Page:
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Ghost Guns vs Well Regulated Militia vs NRA fringe

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Posted on July 29 2018



Ghost Gun meets 3D printing...

“A well regulated Militia, being necessary to the security of a free State, the right of the people to keep and bear Arms, shall not be infringed."

What is a ghost gun?

A firearm that lacks a serial number or other traceable information, thereby making these firams unregistered and unserialized. There are a few distinction that tend to get overlooked. Traditional firearms per federal law ARE required to affix a traceable serial number. Whereas the advancement in 3-D printing that allows individuals to buy, print and otherwise manufacture firearms.

What is the 80% lower receiver 

Per the Bureau of Alcohol FireArms Tobacco (ATF):

Receiver blanks that do not meet the definition of a "firearm" are not subject to regulation under the GCA. The ATF has long held that items such as receiver blanks, "castings" or "machined bodies" in which the fire-control cavity area is completely solid and un-machined have not reached the "stage of manufacture" which would result in the classification of a firearm per the GCA.



Back in 2015 Wired Magazine Published the following article, it’s an excellent primer to understand “ghost guns”, 3D printing, Regulatory loopholes, what’s legal vs illegal and the Governmental Regulations






Pursuant to: 18 U.S.C. 922(o), (p) and (r); 26 U.S.C. 5822; 27 CFR 478.39, 479.62 and 479.105 and later clarified by the ATF regarding individuals “DYI” making a gun for personal use:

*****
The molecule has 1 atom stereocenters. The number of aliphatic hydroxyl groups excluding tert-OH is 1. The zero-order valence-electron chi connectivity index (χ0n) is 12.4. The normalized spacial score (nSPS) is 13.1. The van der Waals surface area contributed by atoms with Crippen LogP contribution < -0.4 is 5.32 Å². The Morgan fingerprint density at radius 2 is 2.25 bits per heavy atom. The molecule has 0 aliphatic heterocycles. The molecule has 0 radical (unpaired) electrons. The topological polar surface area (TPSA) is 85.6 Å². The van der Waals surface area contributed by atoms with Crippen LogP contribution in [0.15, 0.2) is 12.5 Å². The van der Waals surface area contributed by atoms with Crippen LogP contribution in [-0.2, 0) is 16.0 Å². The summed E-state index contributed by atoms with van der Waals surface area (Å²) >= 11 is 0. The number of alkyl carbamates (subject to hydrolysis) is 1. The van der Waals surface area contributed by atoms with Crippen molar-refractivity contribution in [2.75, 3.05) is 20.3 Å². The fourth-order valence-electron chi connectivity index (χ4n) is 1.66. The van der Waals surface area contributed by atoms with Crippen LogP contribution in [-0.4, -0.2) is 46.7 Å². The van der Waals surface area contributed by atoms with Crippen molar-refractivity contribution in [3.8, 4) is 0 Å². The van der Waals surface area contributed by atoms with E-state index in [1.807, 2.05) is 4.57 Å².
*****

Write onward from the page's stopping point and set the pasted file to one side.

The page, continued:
No, a license is not required to make a firearm solely for personal use. However, a license is required to manufacture firearms for sale or distribution. The law prohibits a person from assembling a non–sporting semiautomatic rifle or shotgun from 10 or more imported parts, as well as firearms that cannot be detected by metal detectors or x–ray machines. In addition, the making of an NFA firearm requires a tax payment and advance approval by ATF.


In January of 2015, the AFT published: ATF Rul. 2015-1. The intent was to further clarify ATF Rul. 2010-10, found here

ATF Rul. 2015-1

Held, any person (including any corporation or other legal entity) engaged in the business of performing machining, molding, casting, forging, printing (additive manufacturing) or other manufacturing process to create a firearm frame or receiver, or to make a frame or receiver suitable for use as part of a “weapon ... which will or is designed to or may readily be converted to expel a projectile by the action of an explosive,” i.e., a “firearm,” must be licensed as a manufacturer under the GCA; identify (mark) any such firearm; and maintain required manufacturer’s records.